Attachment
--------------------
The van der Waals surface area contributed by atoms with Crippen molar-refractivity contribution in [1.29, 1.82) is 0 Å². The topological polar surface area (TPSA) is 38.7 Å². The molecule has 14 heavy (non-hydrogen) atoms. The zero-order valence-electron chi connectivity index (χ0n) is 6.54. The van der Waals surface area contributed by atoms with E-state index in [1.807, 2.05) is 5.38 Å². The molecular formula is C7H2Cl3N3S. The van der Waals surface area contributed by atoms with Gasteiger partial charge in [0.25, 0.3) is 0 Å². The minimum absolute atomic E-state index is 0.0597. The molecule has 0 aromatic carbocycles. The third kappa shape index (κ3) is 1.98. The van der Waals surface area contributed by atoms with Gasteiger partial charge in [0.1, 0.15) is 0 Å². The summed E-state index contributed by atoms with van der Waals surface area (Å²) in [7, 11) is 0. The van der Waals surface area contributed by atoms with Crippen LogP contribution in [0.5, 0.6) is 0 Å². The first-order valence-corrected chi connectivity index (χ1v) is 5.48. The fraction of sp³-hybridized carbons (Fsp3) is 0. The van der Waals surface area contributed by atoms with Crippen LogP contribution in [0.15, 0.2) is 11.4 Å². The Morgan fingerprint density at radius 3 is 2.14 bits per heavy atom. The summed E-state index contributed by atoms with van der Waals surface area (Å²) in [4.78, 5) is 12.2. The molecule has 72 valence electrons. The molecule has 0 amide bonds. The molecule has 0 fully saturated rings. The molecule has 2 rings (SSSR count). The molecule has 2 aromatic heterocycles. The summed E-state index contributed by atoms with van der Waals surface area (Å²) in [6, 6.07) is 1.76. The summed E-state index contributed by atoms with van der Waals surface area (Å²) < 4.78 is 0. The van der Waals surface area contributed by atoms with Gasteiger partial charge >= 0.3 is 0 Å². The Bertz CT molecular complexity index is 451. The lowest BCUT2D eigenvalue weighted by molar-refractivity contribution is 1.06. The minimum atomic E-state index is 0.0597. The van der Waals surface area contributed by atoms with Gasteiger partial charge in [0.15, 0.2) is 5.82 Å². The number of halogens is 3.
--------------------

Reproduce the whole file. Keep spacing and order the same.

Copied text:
The van der Waals surface area contributed by atoms with Crippen molar-refractivity contribution in [1.29, 1.82) is 0 Å². The topological polar surface area (TPSA) is 38.7 Å². The molecule has 14 heavy (non-hydrogen) atoms. The zero-order valence-electron chi connectivity index (χ0n) is 6.54. The van der Waals surface area contributed by atoms with E-state index in [1.807, 2.05) is 5.38 Å². The molecular formula is C7H2Cl3N3S. The van der Waals surface area contributed by atoms with Gasteiger partial charge in [0.25, 0.3) is 0 Å². The minimum absolute atomic E-state index is 0.0597. The molecule has 0 aromatic carbocycles. The third kappa shape index (κ3) is 1.98. The van der Waals surface area contributed by atoms with Gasteiger partial charge in [0.1, 0.15) is 0 Å². The summed E-state index contributed by atoms with van der Waals surface area (Å²) in [7, 11) is 0. The van der Waals surface area contributed by atoms with Crippen LogP contribution in [0.5, 0.6) is 0 Å². The first-order valence-corrected chi connectivity index (χ1v) is 5.48. The fraction of sp³-hybridized carbons (Fsp3) is 0. The van der Waals surface area contributed by atoms with Crippen LogP contribution in [0.15, 0.2) is 11.4 Å². The Morgan fingerprint density at radius 3 is 2.14 bits per heavy atom. The summed E-state index contributed by atoms with van der Waals surface area (Å²) in [4.78, 5) is 12.2. The molecule has 72 valence electrons. The molecule has 0 amide bonds. The molecule has 0 fully saturated rings. The molecule has 2 rings (SSSR count). The molecule has 2 aromatic heterocycles. The summed E-state index contributed by atoms with van der Waals surface area (Å²) in [6, 6.07) is 1.76. The summed E-state index contributed by atoms with van der Waals surface area (Å²) < 4.78 is 0. The van der Waals surface area contributed by atoms with Gasteiger partial charge >= 0.3 is 0 Å². The Bertz CT molecular complexity index is 451. The lowest BCUT2D eigenvalue weighted by molar-refractivity contribution is 1.06. The minimum atomic E-state index is 0.0597. The van der Waals surface area contributed by atoms with Gasteiger partial charge in [0.15, 0.2) is 5.82 Å². The number of halogens is 3.